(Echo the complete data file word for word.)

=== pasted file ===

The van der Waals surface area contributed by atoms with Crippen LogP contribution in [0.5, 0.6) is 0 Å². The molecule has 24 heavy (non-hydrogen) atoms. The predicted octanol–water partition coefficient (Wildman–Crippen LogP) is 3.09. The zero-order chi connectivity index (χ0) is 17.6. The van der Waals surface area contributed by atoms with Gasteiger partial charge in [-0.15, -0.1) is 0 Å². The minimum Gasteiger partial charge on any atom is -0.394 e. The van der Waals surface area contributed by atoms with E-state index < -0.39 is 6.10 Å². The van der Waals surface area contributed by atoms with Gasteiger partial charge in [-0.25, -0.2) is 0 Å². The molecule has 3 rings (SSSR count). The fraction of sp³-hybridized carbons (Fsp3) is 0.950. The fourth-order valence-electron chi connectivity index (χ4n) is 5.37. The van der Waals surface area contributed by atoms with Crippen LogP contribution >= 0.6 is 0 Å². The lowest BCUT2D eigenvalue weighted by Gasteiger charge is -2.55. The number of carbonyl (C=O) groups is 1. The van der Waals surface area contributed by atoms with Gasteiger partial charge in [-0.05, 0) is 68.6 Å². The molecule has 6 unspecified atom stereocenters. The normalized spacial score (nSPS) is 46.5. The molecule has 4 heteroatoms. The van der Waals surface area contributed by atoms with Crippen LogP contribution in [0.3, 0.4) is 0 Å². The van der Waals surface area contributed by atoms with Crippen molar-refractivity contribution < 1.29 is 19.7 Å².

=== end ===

The van der Waals surface area contributed by atoms with Crippen LogP contribution in [0.5, 0.6) is 0 Å². The molecule has 24 heavy (non-hydrogen) atoms. The predicted octanol–water partition coefficient (Wildman–Crippen LogP) is 3.09. The zero-order chi connectivity index (χ0) is 17.6. The van der Waals surface area contributed by atoms with Gasteiger partial charge in [-0.15, -0.1) is 0 Å². The minimum Gasteiger partial charge on any atom is -0.394 e. The van der Waals surface area contributed by atoms with E-state index < -0.39 is 6.10 Å². The van der Waals surface area contributed by atoms with Gasteiger partial charge in [-0.25, -0.2) is 0 Å². The molecule has 3 rings (SSSR count). The fraction of sp³-hybridized carbons (Fsp3) is 0.950. The fourth-order valence-electron chi connectivity index (χ4n) is 5.37. The van der Waals surface area contributed by atoms with Crippen LogP contribution >= 0.6 is 0 Å². The lowest BCUT2D eigenvalue weighted by Gasteiger charge is -2.55. The number of carbonyl (C=O) groups is 1. The van der Waals surface area contributed by atoms with Gasteiger partial charge in [-0.05, 0) is 68.6 Å². The molecule has 6 unspecified atom stereocenters. The normalized spacial score (nSPS) is 46.5. The molecule has 4 heteroatoms. The van der Waals surface area contributed by atoms with Crippen LogP contribution in [0.3, 0.4) is 0 Å². The van der Waals surface area contributed by atoms with Crippen molar-refractivity contribution < 1.29 is 19.7 Å².